We have seen school grounds being repurposed and transformed into wilder, accessible spaces for new learning experiences whilst our dedicated teachers have been attending training with delivery partners Field Studies Council and YoungMinds to better equip themselves to teach outdoors.
We are now approaching the independent phase of the Nature Friendly Schools project, where our schools will take their learnings, resources and revitalised outdoor space and putting them to use.
As the months get a little cooler and inevitably a little wetter it can be all too tempting to stay indoors, but we are here to say it is as important as ever to get out in the elements. Research tells us that exposure to a cooler climate can not only boost our immune system but can actually help kill off some of those nasty germs that are likely to make us ill during the winter months.
Experiencing nature throughout the seasons nurtures a broader knowledge and deeper connection with nature.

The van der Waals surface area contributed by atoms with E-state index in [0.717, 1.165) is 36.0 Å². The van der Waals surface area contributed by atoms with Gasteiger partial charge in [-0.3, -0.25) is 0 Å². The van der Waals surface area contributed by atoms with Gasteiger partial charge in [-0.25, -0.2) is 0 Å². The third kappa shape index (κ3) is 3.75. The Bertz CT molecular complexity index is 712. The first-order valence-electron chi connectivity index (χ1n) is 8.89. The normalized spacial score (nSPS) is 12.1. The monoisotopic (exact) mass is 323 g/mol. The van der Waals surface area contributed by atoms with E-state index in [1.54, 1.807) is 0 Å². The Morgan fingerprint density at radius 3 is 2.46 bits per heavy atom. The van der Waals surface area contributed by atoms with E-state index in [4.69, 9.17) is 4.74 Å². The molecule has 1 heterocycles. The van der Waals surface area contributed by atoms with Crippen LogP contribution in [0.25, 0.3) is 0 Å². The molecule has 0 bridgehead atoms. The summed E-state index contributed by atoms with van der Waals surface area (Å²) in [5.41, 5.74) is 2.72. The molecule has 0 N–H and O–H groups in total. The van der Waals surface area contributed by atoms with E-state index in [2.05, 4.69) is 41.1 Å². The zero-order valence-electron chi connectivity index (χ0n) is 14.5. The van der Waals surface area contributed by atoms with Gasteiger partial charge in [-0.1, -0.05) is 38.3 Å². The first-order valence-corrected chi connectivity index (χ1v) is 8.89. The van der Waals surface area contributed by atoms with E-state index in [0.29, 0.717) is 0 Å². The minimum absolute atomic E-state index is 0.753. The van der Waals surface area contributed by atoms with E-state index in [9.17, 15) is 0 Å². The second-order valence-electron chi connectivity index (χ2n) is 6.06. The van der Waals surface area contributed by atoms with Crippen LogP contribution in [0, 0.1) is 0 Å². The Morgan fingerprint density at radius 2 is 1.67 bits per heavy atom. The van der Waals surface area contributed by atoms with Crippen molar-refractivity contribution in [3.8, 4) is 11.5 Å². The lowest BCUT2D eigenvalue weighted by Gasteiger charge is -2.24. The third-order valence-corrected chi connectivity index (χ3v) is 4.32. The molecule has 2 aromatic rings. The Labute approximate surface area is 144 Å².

The transition from summer to autumn brings with it a whole host of learning opportunities. Something as simple as observing the same tree all year round, how has it changed? Wildlife spotting, why might there be fewer animals to see during winter? Where are they all? Exploring these benefits with pupils expands the curriculum and provides new ways of bringing learning to life, whilst promoting resilience and wellbeing by immersing pupils in the natural world.
We are whole heartedly behind getting wrapped up warm and getting outside whatever the weather but we know how essential it is to have the right equipment such as wellies, coats and hats. If this equipment is not readily available to all pupils have you considered asking parents to donate outgrown cold weather clothing for outdoor learning purposes? You may well be pleasantly surprised with what is donated.
So whether you are making shapes out of twigs or finding tranquillity on a sensory trail enjoy the winter months, immerse yourselves in nature, it is not outside the classroom… it is the classroom.